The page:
by Al Schoch

MINNEAPOLIS (WCCO) — University of Minnesota’s Extension Educator David Nicolai says soybean and corn farmers whose crops were drowned out last month have to get late planting done soon.

“It’s really a make or break week. We look at harvest, when is that frost potentially going to be coming in the fall. We need to be in the ground for that situation,” Nicolai said. “Otherwise growers are going to be dependent on crop insurance adjustments to help them from a financial standpoint.”

Nicolai says now is too late for field corn, which as the old saying goes should be knee-high by the Fourth of July. In some cases, farmers are planting coverage crops to prevent soil erosion, or they will not replant and just try to keep weeds from spreading.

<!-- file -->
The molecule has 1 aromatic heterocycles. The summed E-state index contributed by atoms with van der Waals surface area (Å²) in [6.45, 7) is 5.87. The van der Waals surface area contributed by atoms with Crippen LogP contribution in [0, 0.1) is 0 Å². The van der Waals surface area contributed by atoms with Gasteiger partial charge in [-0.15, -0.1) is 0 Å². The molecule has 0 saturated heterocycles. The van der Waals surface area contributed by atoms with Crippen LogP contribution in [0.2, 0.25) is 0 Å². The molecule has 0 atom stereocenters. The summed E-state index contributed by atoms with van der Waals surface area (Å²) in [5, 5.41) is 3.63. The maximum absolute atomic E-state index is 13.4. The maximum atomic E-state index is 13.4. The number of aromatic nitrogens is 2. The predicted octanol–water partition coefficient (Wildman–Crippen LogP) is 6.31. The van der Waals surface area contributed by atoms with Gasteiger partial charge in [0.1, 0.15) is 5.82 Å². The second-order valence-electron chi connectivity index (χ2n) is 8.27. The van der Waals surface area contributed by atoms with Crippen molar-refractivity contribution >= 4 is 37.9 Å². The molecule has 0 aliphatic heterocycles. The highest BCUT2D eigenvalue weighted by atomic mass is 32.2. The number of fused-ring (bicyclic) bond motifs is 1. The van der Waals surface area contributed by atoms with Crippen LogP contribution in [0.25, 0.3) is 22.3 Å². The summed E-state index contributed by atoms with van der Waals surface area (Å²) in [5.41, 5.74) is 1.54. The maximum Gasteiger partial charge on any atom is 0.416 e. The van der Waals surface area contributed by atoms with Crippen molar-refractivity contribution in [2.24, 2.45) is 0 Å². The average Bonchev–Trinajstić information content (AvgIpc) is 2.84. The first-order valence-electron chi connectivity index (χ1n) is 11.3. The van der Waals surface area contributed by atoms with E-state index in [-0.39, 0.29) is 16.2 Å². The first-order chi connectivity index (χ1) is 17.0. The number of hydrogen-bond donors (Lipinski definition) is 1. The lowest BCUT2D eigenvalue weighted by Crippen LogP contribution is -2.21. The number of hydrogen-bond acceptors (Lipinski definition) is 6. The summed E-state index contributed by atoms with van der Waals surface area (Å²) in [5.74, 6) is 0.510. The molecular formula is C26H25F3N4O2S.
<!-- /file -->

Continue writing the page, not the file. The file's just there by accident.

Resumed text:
The good part of the damage from last month’s storms is that it was focused mostly in river valleys and not as much on farm fields. Nicolai says fields that were affected are in low-lying areas.

“Moisture that’s on the top of the fields in those particular areas has been slow to drain off. Things tend to back up in the drainage systems,” Nicolai said.

The heavy rains have had an effect on the crops that didn’t get washed away.

“We’ve had excessive wet conditions and that’s led to quality of the crops to be limited. It’s only fair –25 to 35 percent. A lot of the health of our crops could be better,” Nicolai said.

Some parts of the state are doing real well with corn and soybeans. One area that’s the “sweet spot” is southeastern Minnesota.


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